A self healing CSPRNG is a great thing to have. And guess what? If you're constantly feeding the input pool with "true random" noise, then the output of /dev/urandom will be completely indistinguishable from "true random" data sequences, due to this reseeding.
/dev/random versus /dev/urandom
And now we get to the meat of the issue- which output interface to use for "the most demanding cryptographic computational long-term security"? First thing is first- both /dev/random and /dev/urandom are fed data from the same CSPRNG. Let me repeat that, with a bit more emphasis: Both /dev/random and /dev/urandom are fed data from the same CSPRNG. In fact, most who understand this, will explain that you should use /dev/urandom, and NOT /dev/random. The problem is, that /dev/random has the horrible bug of blocking when the input entropy pool is exhausted. So, if your application relies on /dev/random to get random numbers, there are pauses and delays until there is enough entropy in the input pool to reseed the CSPRNG, so you can get more data.
The point? Stop using /dev/random and start using /dev/urandom. To back up my claim, here are some people who back me up:
Here, cryptographer Dr. Daniel Bernstein puts me, personally, in my place on a mailing list (I've learned the error of that line of logic since then):
Cryptographers are certainly not responsible for this superstitious
nonsense. Think about this for a moment: whoever wrote the /dev/random
manual page seems to simultaneously believe that
(1) we can't figure out how to deterministically expand one 256-bit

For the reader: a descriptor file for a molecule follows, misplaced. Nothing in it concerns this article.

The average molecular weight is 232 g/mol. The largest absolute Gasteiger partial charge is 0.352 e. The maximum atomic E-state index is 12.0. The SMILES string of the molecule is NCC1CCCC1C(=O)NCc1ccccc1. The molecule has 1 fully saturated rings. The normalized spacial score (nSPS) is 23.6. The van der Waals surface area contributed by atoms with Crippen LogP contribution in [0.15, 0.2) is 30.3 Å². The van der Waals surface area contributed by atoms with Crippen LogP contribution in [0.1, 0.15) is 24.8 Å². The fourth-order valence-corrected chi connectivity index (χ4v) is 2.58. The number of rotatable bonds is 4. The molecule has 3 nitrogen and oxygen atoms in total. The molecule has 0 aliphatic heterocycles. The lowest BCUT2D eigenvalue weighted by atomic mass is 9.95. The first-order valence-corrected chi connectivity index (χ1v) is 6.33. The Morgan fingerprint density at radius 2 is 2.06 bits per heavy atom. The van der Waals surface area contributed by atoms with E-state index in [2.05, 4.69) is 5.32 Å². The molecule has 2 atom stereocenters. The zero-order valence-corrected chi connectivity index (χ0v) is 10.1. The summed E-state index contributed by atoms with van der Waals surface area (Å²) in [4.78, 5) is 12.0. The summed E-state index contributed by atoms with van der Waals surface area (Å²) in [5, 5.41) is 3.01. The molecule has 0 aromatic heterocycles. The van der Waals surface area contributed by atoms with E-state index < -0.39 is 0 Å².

/dev/random output into an endless stream of unpredictable keys
(this is what we need from urandom), but
(2) we _can_ figure out how to use a single key to safely encrypt
many messages (this is what we need from SSL, PGP, etc.).
For a cryptographer this doesn't even pass the laugh test.
I'm not saying that /dev/urandom has a perfect API. It's disappointingly
common for vendors to deploy devices where the randomness pool has never
been initialized; BSD /dev/urandom catches this configuration bug by
blocking, but Linux /dev/urandom (unlike Linux /dev/random) spews
predictable data, causing (e.g.) the widespread RSA security failures
documented on http://factorable.net. But fixing this configuration bug
has nothing to do with the /dev/random superstitions.
Dr. Bernstein continues in a paper about the problems of having too much entropy, and why that could be a bad thing. However, he repeats the same thing as above: use /dev/urandom. Dr. Bernstein also created a cryptographic library called "NaCL", which relies on /dev/urandom for its randomness.